“While the party moving for summary judgment bears the burden of showing the absence of a genuine issue of material fact, the moving party need not negate the nonmovant's claim, but need only point out to the district court that there is an absence of evidence to support the nonmoving party's case.”[26] “If the moving party carries this initial burden, the party opposing the motion for summary judgment may not rest upon mere allegations or denials of his pleading . . . but must set forth specific facts showing that there is a genuine issue for trial as to those dispositive matters for which it carries the burden of proof.”[27]


         To succeed on a claim of intentional interference with economic relations, a “plaintiff must prove (1) that the defendant intentionally interfered with the plaintiff's existing or potential economic relations, (2) for an improper purpose or by improper means, (3) causing injury to the plaintiff.”[28] With respect to the third element, a “plaintiff is required to prove both the fact of damages and the amount of damages.”[29] “To prove the amount of damages, [a] plaintiff must produce evidence that rises above speculation and provides a reasonable, even though not necessarily precise, estimate of damages.”[30] Conjecture, such as legal conclusions in an affidavit, will not suffice.[31] Rather a plaintiff must supply “supporting evidence from which the factfinder may derive a reasonable estimate of the amount of damages.”[32]

         To recover damages in the form of lost profits, a Utah plaintiff must prove net loss.[33]“Net profits are determined by computing the difference between the gross profits and the expenses that would be incurred in acquiring such profits.”[34] “[R]easonable certainty requires more than a mere estimate of net profits. In addition to proof of gross profits, there must generally be supporting evidence of overhead expenses, or other costs of producing income from which a net figure can be derived.”[35]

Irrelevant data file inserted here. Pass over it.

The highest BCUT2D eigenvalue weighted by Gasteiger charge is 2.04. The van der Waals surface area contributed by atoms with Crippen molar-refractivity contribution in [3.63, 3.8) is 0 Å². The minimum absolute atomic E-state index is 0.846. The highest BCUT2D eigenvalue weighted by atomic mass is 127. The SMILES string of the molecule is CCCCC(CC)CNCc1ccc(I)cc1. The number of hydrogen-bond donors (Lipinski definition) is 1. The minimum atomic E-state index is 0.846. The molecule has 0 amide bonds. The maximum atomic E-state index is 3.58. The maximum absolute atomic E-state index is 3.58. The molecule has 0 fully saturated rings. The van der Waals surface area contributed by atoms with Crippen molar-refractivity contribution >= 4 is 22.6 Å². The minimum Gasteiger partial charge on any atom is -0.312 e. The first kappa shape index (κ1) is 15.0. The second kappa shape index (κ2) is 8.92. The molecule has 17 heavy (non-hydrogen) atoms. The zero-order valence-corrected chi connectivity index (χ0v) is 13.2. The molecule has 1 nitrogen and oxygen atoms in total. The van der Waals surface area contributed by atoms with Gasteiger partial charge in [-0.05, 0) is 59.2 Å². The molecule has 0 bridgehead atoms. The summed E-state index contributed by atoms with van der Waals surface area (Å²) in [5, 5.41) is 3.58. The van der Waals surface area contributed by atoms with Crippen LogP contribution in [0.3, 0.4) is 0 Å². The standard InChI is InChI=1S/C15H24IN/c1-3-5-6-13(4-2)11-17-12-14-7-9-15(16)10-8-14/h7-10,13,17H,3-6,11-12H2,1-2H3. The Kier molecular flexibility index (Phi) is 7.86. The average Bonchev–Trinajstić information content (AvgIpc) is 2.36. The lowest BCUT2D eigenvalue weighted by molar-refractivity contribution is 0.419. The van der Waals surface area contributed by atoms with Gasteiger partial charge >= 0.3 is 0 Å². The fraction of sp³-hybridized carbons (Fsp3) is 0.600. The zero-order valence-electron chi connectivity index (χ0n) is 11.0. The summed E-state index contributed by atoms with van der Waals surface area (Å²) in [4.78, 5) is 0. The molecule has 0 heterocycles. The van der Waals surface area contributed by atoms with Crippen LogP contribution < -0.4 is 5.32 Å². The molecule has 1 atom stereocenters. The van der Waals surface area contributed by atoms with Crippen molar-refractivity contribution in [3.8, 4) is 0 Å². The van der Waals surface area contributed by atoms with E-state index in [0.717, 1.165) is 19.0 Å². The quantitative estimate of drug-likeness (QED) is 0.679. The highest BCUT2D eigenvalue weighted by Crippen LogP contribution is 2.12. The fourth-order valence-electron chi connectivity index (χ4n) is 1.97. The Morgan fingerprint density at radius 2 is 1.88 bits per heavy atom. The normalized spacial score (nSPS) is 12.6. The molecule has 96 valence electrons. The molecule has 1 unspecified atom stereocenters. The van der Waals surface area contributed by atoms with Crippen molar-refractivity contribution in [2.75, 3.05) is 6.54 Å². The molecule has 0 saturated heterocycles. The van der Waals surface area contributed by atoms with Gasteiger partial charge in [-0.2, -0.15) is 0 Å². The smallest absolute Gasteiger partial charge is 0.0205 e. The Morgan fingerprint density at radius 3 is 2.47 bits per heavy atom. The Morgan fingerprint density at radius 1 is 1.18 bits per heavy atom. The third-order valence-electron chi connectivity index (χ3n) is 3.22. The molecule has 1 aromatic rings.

Sweet does not supply evidence of its net loss. Although it produces evidence of lost gross revenue, it does not supply evidence of the costs it would have incurred in acquiring that revenue. In his Declaration, Plaintiff James Sweet states,

With respect to costs, because I worked out of my home, I had no incremental costs associated with rent, utilities, office phone, cell phone, internet and equipment costs associated with Giemme and Caoba business. Although there were costs for travel specific to the LDS Church or proportioned if the travel includes other business purposes, those costs were de minimus. The above stated costs have been included in my projections.[36]

         In its briefing, Sweet concludes a deduction for costs is unnecessary because James Sweet's “primary investment in the Giemme and Caoba business was his time.”[37] Sweet nevertheless advances two alternative, if not inconsistent, arguments that it has satisfied its burden to produce evidence of net loss damages. Sweet first seeks to satisfy its evidentiary burden with conclusory testimony that it accounted for an unspecified amount of costs in James Sweet's damage's projections. Short of that, Sweet seeks to avail itself to a de minimus exception to the rule requiring evidence of costs. Both arguments fail.

         Sweet's first argument fails because Sweet identifies no record evidence to substantiate James Sweet's conclusory testimony-for example, it nowhere supplies the cost figures necessary to identify (let alone substantiate) the unspecified costs James Sweet testifies he included in his projections[38]-and mere conclusory testimony is insufficient to create a genuine issue of fact.[39] Sweet's second argument fails because it provides no legal authority for the existence in Utah law of a de minimus exception to the net loss damages proof requirement, and this failure alone defeats any attempt to invoke that doctrine. Further, even if such ...